|Email Plug-in (Reporting):||1.1|
|Email Plug-in (Encryption):||1.2|
Bet you wouldn't be doing that if you had to put up a phone number do they could call you to find out why they are blocked.
The company I work for :
TCP Refuses for -7 to -10
Puts in the banner to send a message to postmaster for -2 to -7 (used to have a phone number but it recently got removed due to the abuse)
Really throttles 0 to -2
And throttles all other traffic to a reasonable number
A TCPREFUSE simply rejects the connection- no SMTP banner, no error message, etc. To the naked eye, it will appear as if the remote mail server is completely down.
The "Reject" behavior actually allows a connection to be established before sending an error message via SMTP (4xx, 5xx) and disconnecting. Since a rejected sender can use the error message to gain some insight into why they've been blocked, this method is usually preferred.
Speaking of TCPREFUSE vs REJECT, I'd like to see a third option: BLACKHOLE. This one would throw the incoming SYN on the floor, making it look to the attempted sender like the entire server is dead. If the idea is to provide the least amount of information possible to a would-be attacker, not even letting him know that you're alive would be best. It also means he has to wait for the connection attempt to time out, which costs him time. I'm sure that spammers use short timeouts to foil this sort of passive attack, but every little hindrance helps.
Speaking of TCPREFUSE vs REJECT, I'd like to see a third option: BLACKHOLE. .
How do you implement this? there's no blackhole option on the mail flow policy.
I'll play devil's advocate.. are there any other ways that a BLACKHOLE would be better/different from a TCPREFUSE? I understand the part about the SYN being dropped on the floor - but the end result is still the same (no TCP connection; do not pass go, do not collect $200).
Since spammers generally obtain IPs from a domain's MX record at least once (in other words, you're advertising the fact that you run a mail server on $x IP address), what's the advantage of "playing dead" when you can make it known (at layer 4) that you don't want their traffic? Seems like playing dead would cause them to retry, where an outright TCP refusal might not.
I do like the added advantage of forcing them to wait for a timeout - depending on the number of domains a spammer is sending to, those could add up.
You have to be careful, if your doing network load-balancing to multiple IronPorts the "BlackHole" effect can really mess with some load-balancers. And he has a point, your MX record is out there, you can only hide so much. :?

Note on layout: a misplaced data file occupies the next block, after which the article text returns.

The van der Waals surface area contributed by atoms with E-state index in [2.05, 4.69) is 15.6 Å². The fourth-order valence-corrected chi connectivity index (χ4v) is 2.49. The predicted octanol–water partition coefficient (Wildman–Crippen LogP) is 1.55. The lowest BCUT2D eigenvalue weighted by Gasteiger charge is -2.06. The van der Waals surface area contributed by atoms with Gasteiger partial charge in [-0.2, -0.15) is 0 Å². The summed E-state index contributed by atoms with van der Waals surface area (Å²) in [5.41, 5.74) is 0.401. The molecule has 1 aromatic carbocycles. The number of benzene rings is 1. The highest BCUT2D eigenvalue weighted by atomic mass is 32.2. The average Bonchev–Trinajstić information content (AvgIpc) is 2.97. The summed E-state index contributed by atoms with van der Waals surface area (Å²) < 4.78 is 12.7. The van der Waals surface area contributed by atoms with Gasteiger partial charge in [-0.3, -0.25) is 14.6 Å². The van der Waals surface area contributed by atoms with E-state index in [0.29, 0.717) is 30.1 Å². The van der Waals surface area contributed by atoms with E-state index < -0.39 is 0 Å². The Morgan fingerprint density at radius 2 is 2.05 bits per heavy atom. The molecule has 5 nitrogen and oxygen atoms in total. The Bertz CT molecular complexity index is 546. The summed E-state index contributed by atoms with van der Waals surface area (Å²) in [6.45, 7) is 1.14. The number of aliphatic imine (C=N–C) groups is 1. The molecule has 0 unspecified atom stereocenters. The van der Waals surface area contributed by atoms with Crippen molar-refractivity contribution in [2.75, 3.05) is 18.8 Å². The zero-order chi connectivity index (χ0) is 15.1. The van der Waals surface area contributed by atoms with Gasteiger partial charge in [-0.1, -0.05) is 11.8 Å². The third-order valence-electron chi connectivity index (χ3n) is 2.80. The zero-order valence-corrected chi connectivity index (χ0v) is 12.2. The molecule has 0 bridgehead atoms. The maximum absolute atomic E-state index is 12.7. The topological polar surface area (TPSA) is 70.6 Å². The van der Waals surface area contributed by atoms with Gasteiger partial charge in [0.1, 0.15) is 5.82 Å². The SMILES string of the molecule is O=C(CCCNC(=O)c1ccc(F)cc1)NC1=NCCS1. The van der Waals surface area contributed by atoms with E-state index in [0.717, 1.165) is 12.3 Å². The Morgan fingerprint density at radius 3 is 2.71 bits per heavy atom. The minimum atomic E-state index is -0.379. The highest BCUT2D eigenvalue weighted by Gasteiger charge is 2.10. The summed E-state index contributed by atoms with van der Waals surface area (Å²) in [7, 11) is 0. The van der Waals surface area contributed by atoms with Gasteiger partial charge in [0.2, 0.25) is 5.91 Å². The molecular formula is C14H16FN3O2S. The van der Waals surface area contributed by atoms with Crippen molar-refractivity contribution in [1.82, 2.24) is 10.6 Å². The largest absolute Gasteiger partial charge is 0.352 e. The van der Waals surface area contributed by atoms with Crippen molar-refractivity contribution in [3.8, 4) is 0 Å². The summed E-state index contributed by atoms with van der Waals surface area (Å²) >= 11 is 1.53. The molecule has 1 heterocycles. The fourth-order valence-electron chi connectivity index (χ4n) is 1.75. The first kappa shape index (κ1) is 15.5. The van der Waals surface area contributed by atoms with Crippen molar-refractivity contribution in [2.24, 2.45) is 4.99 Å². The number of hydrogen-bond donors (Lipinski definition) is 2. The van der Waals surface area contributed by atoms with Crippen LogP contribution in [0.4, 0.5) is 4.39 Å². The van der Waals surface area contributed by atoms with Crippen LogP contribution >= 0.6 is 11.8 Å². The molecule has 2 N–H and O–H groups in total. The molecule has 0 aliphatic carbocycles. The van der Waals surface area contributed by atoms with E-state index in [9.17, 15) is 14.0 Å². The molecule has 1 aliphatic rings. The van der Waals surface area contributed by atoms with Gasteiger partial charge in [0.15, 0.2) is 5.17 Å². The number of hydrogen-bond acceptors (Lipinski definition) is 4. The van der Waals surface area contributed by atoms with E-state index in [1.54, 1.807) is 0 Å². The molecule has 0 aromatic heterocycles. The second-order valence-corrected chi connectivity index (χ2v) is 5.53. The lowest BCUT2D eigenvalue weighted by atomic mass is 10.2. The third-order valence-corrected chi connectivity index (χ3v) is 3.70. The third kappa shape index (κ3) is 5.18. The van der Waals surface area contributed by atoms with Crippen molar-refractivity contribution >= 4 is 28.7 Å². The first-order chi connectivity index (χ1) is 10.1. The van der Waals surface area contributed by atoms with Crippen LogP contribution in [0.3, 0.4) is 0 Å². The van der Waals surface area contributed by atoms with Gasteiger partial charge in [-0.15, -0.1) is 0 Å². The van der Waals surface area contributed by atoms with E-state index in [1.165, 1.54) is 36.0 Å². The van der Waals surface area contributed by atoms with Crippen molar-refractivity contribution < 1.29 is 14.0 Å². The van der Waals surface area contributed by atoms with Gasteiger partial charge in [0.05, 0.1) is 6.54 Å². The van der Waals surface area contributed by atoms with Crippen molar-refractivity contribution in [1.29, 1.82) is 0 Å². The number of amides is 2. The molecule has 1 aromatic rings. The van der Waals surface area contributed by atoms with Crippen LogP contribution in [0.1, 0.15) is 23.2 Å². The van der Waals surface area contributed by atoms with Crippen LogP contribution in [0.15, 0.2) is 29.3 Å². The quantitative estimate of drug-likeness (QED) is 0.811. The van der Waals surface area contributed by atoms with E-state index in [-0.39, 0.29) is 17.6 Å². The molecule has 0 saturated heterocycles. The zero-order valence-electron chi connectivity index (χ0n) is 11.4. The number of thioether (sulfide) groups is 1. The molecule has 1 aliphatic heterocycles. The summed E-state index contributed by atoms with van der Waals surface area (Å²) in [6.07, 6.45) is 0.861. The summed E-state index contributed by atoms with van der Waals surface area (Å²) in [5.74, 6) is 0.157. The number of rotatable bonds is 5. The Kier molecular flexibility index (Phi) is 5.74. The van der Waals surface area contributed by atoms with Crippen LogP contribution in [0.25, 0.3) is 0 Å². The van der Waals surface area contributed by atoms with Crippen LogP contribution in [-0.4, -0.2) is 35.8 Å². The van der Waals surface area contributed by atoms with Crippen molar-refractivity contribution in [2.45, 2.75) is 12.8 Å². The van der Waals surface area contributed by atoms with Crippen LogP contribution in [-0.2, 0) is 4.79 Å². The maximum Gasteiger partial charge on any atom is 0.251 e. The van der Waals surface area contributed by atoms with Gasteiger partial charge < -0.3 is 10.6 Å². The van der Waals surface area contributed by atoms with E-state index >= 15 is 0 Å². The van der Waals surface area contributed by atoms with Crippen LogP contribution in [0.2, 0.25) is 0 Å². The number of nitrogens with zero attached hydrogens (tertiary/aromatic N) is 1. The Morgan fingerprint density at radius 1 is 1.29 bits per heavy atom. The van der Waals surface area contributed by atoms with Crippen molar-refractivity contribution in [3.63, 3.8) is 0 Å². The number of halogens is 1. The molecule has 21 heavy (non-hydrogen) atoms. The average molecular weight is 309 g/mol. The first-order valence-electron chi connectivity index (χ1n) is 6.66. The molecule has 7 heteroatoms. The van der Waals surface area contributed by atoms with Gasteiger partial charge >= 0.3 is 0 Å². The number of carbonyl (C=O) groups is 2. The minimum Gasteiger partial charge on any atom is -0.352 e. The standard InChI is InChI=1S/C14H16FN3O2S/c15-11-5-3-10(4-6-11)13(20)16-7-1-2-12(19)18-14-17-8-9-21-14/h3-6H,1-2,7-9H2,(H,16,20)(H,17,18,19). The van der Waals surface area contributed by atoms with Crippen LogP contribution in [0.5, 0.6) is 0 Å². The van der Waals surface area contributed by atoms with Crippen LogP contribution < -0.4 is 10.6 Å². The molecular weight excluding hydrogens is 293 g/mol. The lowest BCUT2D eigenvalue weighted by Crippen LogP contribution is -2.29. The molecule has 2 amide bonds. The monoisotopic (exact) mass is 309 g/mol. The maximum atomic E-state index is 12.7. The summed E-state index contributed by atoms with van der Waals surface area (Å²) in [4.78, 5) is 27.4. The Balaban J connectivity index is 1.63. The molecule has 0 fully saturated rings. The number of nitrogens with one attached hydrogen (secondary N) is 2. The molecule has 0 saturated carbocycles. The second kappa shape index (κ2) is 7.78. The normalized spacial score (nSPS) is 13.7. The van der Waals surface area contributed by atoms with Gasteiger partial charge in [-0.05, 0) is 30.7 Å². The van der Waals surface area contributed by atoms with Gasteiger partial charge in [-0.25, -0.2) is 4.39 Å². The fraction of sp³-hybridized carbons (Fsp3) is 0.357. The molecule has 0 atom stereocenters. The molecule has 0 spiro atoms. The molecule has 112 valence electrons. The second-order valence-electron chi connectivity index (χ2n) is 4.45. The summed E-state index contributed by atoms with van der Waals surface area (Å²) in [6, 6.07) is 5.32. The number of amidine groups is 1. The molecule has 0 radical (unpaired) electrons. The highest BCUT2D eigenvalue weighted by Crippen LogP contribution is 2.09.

Don you got my vote for best MX record names!!! You got love those names :lol:
its.utexas.edu. MX ironfist.mail.utexas.edu. [Preference = 10] its.utexas.edu. MX ironmaiden.mail.utexas.edu. [Preference = 10] its.utexas.edu. MX ironman.mail.utexas.edu. [Preference = 10]
Since spammers generally obtain IPs from a domain's MX record at least once (in other words, you're advertising the fact that you run a mail server on $x IP address), what's the advantage of "playing dead" when you can make it known (at layer 4) that you don't want their traffic?
You have to be careful, if your doing network load-balancing to multiple IronPorts the "BlackHole" effect can really mess with some load-balancers.
Don you got my vote for best MX record names!!!
How many of us have seen spammers repeatedly banging their heads against the wall of TCPREFUSE or SBRS rate limiting?
Interesting - so you're getting hit by spammers who keep retrying after being TCPREFUSE'd? Could the connections be coming from a poorly configured (legitimate) MTA, or are you sure they're from spammers?
Count IP Address Host
------ -------------- -------------------------------------------------
122517 126.96.36.199 p16048-ipbffx02marunouchi.tokyo.ocn.ne.jp
122287 188.8.131.52 system130.VOBAutoSalesBMW.com
96216 184.108.40.206 dsl-201-152-87-217.prod-infinitum.com.mx
94282 220.127.116.11 pool-68-163-223-223.bos.east.verizon.net
76931 18.104.22.168 cpe-66-74-166-80.socal.res.rr.com
57106 22.214.171.124 No PTR record; address belongs to Korea Telecom
56831 126.96.36.199 adsl-69-155-94-109.dsl.rcsntx.swbell.net
56383 188.8.131.52 201-24-228-73.ctame704.dsl.brasiltelecom.net.br
55590 184.108.40.206 londonderry-cuda1-68-234-70-9.lndnnh.adelphia.net
54846 220.127.116.11 pool-141-154-209-79.bos.east.verizon.net
In the past, I haven't noticed behavior like that coming from actual spammers.. I figured they wouldn't want to take a chance on drawing attention to themselves.